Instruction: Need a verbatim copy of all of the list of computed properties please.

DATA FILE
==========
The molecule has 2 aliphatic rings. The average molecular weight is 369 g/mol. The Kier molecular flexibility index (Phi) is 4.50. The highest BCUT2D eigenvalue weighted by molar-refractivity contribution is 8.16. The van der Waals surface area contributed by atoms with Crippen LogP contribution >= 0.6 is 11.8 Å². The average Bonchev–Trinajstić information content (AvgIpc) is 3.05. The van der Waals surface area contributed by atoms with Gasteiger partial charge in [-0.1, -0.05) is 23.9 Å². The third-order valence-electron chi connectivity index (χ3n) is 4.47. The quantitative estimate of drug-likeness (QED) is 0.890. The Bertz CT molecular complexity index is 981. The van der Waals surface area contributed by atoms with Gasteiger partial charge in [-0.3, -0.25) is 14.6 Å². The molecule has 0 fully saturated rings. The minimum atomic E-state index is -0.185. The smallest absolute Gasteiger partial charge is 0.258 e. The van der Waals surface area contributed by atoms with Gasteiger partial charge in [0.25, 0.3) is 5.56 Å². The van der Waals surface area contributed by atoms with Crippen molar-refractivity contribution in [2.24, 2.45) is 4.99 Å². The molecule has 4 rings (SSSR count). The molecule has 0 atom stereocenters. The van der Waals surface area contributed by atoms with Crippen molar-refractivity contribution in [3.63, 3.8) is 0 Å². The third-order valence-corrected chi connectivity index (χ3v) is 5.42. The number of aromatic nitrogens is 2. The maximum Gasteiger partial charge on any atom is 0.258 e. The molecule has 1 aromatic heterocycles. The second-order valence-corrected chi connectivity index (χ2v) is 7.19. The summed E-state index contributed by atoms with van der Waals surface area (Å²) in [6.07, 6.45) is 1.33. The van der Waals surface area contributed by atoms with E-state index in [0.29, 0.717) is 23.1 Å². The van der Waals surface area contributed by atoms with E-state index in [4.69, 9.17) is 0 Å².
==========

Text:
The molecule has 2 aliphatic rings. The average molecular weight is 369 g/mol. The Kier molecular flexibility index (Phi) is 4.50. The highest BCUT2D eigenvalue weighted by molar-refractivity contribution is 8.16. The van der Waals surface area contributed by atoms with Crippen LogP contribution >= 0.6 is 11.8 Å². The average Bonchev–Trinajstić information content (AvgIpc) is 3.05. The van der Waals surface area contributed by atoms with Gasteiger partial charge in [-0.1, -0.05) is 23.9 Å². The third-order valence-electron chi connectivity index (χ3n) is 4.47. The quantitative estimate of drug-likeness (QED) is 0.890. The Bertz CT molecular complexity index is 981. The van der Waals surface area contributed by atoms with Gasteiger partial charge in [-0.3, -0.25) is 14.6 Å². The molecule has 0 fully saturated rings. The minimum atomic E-state index is -0.185. The smallest absolute Gasteiger partial charge is 0.258 e. The van der Waals surface area contributed by atoms with Gasteiger partial charge in [0.25, 0.3) is 5.56 Å². The van der Waals surface area contributed by atoms with Crippen molar-refractivity contribution in [2.24, 2.45) is 4.99 Å². The molecule has 4 rings (SSSR count). The molecule has 0 atom stereocenters. The van der Waals surface area contributed by atoms with Crippen molar-refractivity contribution in [3.63, 3.8) is 0 Å². The third-order valence-corrected chi connectivity index (χ3v) is 5.42. The number of aromatic nitrogens is 2. The maximum Gasteiger partial charge on any atom is 0.258 e. The molecule has 1 aromatic heterocycles. The second-order valence-corrected chi connectivity index (χ2v) is 7.19. The summed E-state index contributed by atoms with van der Waals surface area (Å²) in [6.07, 6.45) is 1.33. The van der Waals surface area contributed by atoms with E-state index in [0.29, 0.717) is 23.1 Å². The van der Waals surface area contributed by atoms with E-state index in [4.69, 9.17) is 0 Å².